15 September 2023

Media: Found - September 23

A regular digest of what we’ve been watching/ listening to, articles we’ve read and other items on our radar:

Tessa-Laws-2
Tessa-Laws-2

Tessa Laws

Chief Executive Officer

A screen-free (mostly) travelog

A screen-free (mostly) travelog

My summer was very special. I work a few jobs – CEO of Media Foundry being one of them – and for the first time in my life felt a real need for a holiday. Not a kick-back-do-nothing holiday but an adventure to take me away from my screen.
My family claim I am the first amongst them to become ATS – Addicted To Screen – they once surprised me with a camping trip for my birthday and ensured a desk, laptop and generator were waiting for me.
I left home first for our voyage, by car, to Italy, where my husband joined a few days later. We played our first week by ear – booking rooms to stay the day before (we had quite a stringent budget, well he did), finding delicious restaurants along the way where we could eat for 10 Euros, stopping at streams, rivers and the sea whenever possible. Shout outs to Conde Nast Traveller, Telegraph Travel, The Fork, Culture Trip and booking.com – none of which let me down, all of which provide excellent ideas when navigating (literally) unknown terrain.
I drive a very old (2004) ULEZ-embracing Mercedes station wagon. She is strong and loyal and the thought of scrapping her is unbearable, so I tend to move her around to places where she is welcome. We glided through Europe for almost four weeks collecting children en route and dropping them off again.
I caught up every day with emails or news (honest, miss) – and I was efficient – but the fact that I changed my surroundings, my head was on map reading and my eyes were overwhelmed by nature made such a difference to my creativity. We journeyed through Italy, Greece, Albania, Montenegro, Croatia, Slovakia and France. I am not going to lie, it was not all plain sailing (or rather driving) we did have the odd challenge – missed ferries, wrong petrol, mistaking fried frogs for courgette flowers – but it was better than any therapy. It was a complete reset. It has fired me up for autumn, for work, for life and for my desk. Back at it.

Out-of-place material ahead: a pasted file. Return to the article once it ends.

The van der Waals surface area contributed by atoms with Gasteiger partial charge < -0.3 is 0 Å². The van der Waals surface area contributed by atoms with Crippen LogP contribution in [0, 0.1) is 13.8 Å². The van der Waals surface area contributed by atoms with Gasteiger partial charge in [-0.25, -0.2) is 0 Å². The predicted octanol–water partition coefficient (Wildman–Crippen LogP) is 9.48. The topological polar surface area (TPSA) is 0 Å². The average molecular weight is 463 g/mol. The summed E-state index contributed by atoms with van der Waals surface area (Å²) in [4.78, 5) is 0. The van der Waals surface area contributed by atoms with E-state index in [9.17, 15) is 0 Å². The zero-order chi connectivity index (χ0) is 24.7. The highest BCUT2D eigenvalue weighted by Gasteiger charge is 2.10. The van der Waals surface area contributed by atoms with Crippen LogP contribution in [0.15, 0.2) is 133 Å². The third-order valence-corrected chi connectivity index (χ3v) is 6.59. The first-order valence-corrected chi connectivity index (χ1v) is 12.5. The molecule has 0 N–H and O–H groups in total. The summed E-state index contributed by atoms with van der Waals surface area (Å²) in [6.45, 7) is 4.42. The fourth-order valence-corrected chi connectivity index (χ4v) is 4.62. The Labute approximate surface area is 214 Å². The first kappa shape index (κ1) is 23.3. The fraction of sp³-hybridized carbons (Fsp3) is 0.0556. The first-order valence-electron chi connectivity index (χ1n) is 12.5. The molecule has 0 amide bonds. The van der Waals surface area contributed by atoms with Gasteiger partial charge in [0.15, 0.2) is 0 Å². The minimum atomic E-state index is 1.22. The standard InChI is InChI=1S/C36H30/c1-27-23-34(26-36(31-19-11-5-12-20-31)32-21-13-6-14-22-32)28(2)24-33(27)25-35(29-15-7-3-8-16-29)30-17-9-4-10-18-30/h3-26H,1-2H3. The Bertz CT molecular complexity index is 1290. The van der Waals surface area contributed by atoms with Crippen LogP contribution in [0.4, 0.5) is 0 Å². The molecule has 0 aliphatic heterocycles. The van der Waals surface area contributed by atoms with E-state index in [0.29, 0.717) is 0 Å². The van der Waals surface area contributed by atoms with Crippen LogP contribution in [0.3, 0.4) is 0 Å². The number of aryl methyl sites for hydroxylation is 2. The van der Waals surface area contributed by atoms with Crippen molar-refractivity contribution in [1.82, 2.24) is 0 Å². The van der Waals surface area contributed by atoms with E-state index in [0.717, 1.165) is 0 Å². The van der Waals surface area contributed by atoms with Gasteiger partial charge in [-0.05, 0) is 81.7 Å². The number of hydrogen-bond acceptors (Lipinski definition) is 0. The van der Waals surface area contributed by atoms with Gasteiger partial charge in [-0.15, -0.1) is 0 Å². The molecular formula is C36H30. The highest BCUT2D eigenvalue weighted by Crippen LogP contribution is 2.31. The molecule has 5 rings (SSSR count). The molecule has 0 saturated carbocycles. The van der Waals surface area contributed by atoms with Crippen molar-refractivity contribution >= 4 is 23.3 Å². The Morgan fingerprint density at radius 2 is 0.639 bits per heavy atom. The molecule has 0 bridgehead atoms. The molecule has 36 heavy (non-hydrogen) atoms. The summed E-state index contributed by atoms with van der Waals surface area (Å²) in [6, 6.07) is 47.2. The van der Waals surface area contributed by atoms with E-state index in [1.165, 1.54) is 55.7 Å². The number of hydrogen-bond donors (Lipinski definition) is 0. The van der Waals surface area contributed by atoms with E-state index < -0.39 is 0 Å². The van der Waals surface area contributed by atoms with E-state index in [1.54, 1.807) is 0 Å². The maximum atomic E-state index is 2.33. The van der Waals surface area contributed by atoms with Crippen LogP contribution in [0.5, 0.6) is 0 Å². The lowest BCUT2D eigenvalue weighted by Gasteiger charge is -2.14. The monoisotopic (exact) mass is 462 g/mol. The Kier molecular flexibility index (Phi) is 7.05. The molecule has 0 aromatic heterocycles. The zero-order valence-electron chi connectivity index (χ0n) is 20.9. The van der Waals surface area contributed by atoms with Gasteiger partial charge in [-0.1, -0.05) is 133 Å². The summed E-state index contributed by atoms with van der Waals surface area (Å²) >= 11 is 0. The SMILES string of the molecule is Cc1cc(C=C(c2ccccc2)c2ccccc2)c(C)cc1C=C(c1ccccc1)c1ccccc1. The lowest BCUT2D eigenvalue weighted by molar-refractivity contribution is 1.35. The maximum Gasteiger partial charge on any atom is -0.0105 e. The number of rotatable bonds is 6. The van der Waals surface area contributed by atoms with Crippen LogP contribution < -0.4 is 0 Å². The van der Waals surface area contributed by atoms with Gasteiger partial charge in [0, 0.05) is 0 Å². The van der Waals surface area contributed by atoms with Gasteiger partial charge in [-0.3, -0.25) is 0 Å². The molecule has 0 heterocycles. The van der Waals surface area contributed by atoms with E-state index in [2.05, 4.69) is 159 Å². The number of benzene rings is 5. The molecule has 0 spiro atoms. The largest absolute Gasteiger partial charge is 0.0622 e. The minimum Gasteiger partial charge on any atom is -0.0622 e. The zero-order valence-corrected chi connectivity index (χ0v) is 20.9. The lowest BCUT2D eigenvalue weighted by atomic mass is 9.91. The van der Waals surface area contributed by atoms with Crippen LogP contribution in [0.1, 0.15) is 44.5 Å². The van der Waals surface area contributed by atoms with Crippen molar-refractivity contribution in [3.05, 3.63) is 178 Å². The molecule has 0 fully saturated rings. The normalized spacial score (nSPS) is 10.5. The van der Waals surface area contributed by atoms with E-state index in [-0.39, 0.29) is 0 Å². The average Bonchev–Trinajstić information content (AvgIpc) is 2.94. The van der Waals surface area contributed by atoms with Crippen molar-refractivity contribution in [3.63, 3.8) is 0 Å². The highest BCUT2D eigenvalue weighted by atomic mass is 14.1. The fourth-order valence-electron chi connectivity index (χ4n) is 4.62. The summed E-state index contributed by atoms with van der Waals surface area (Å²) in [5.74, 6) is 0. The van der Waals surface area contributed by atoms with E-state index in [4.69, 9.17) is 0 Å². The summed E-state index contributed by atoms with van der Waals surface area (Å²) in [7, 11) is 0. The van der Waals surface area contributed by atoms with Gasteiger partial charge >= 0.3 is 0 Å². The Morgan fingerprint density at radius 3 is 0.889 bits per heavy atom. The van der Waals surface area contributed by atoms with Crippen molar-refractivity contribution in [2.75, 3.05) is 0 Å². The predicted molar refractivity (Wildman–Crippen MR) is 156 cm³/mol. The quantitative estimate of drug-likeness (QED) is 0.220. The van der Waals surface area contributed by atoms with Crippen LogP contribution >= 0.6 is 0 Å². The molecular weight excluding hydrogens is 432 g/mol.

Grace-Tucker-R
Grace-Tucker-R

Grace Tucker

Account Director

Mercury rising

Mercury rising

I’ve always been a fan of the Mercury Prize – more so than the BRITs. The Mercury’s feel like the cool younger cousin – still not quite as preened and proper as the pomp and ceremony of the BRIT Awards. With alumni like PJ Harvey, Primal Scream, Portishead, Pulp and Dave, what’s not to love? But even though winners have always dripped cool, this year saw something entirely different (and still of course very much in vogue).
I’ve always been a fan of the Mercury Prize – more so than the BRITs. The Mercury’s feel like the cool younger cousin – still not quite as preened and proper as the pomp and ceremony of the BRIT Awards. With alumni like PJ Harvey, Primal Scream, Portishead, Pulp and Dave, what’s not to love? But even though winners have always dripped cool, this year saw something entirely different (and still of course very much in vogue).

This year, for the first time in Mercury’s history, jazz group Ezra Collective took home the prize. (Click to view video below).